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Rates remain high, as naira falls further

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THE money market rates sustained rising profile for the third week, as low level liquidity caused by increased takings by Deposit Money Banks (DMBs) at the CBN discount window, mopped up available cash in circulation. 

  Consequently, upward trend, which ended the previous week, were sustained in the money market at the beginning of the week.

  For instance, the Overnight Rate (O/N), Open Buy Back (OBB) and average Nigeria Interbank Offered Rate (NIBOR) closed at 17.5 per cent, 18.8 per cent and 17.1 per cent respectively, on Monday. 

  Rates also inched further across instruments, with the O/N and OBB rates closing at week highs of 45.8 per cent and 48.4 per cent in the middle of the week, while the NIBOR rose to 21.3 per cent.

 However, a securities company- Afrinvest Securities Limited, noted that concerns about low level of liquidity was dissipated by the payment of the maturing Open Market Operations (OMO) bills worth N200.6 billion on Thursday, with no significant effect by the N46.2 billion OMO issuance by the Central Bank of Nigeria (CBN). 

  The development also raved up the banking system liquidity as opening balance rose to N355.3 billion on Thursday from N84.7bn on Monday. 

  Consequently, rates moderated across instruments towards the end of the week, with the O/N and OBB, on Friday, closing moderately at 10.2 per cent and 9.2 per cent, while NIBOR rates declining 3.8 per cent week-on-week to close at 14.9 per cent.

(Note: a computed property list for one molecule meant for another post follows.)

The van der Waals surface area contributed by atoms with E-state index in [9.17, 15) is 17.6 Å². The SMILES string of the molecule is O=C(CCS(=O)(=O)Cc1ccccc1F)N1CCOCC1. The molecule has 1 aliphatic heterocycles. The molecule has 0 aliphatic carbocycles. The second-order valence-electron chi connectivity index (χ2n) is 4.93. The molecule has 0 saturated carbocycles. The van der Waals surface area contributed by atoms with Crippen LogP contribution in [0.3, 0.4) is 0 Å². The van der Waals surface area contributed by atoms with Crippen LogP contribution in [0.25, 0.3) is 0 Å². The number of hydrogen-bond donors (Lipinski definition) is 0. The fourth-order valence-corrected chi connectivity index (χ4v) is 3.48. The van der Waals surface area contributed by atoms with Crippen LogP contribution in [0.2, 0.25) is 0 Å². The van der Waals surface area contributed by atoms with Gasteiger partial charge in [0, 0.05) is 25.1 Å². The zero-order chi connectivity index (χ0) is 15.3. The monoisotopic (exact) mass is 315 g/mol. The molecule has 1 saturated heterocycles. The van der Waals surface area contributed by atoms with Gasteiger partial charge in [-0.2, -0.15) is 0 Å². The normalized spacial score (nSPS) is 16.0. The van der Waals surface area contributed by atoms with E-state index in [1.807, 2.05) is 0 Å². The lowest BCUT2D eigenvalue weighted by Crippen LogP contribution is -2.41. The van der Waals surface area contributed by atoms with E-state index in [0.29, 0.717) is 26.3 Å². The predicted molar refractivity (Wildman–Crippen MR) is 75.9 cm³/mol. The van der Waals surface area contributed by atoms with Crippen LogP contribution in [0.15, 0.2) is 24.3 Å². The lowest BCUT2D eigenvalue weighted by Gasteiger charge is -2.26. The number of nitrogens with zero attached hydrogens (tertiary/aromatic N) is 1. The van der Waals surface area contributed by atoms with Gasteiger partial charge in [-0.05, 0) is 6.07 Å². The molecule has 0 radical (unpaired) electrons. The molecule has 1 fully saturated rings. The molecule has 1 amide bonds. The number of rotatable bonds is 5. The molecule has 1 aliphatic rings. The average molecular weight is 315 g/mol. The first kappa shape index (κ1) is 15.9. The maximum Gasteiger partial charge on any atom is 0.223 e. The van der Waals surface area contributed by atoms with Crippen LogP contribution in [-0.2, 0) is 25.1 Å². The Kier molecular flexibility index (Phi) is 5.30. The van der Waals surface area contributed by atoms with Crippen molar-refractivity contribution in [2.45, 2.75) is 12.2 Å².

Analysts at Afrinvest expressed optimism that the rates will stay at low levels due to the prevailing level of liquidity in the market this week.

  Meanwhile,
the new monetary policy measure taken by CBN in a bid to defend and reduce the pressure on the Naira- the closure of the rDAS/wDAS window, may have obstructed access to information on the supply of foreign exchange at the Interbank market.   

  Specifically, banks were mandated to submit total dollar demand of customers through the interbank intervention process, but the information on the total dollar supply in the market has remained undisclosed. 

  According to Afrinvest report over the weekend, the naira remained weak against the dollar as it depreciated throughout the trading days of the week.

  The securities company said that after trading below the N200/$ psychological level for six days, the naira depreciated 0.4 per cent to N200.1/$ at the interbank on Monday and hit the losing streak to N2.99/$ week-on-week to close the week at N202.23/$ at the interbank market. 

  The development was attributed to customers’ scramble for dollars from sources other than the CBN when the cut-off time for submission of customers’ dollar demand is not met.

  “We expect that in the coming weeks, banks would meet up with cut-off time and the CBN would hence supply the needed dollars at the interbank market and further reduce the rate of depreciation of the Naira,” the company said.

  Also, the FGN bond market was bearish last week, as the average yield rose by a marginal eight basis points (bps) to 16 per cent, driven by higher yields quoted by dealers for long tenured bond instruments, which offset the bargain hunting that pressured yields at the short end of the curve. 

  But the analysts noted that with the recent calm in oil prices, coupled with the reduced volatility in the foreign exchange market, “we expect short term calm in yield environment as the changes in fundamentals of the economy will continue to bode well on investor sentiment.”



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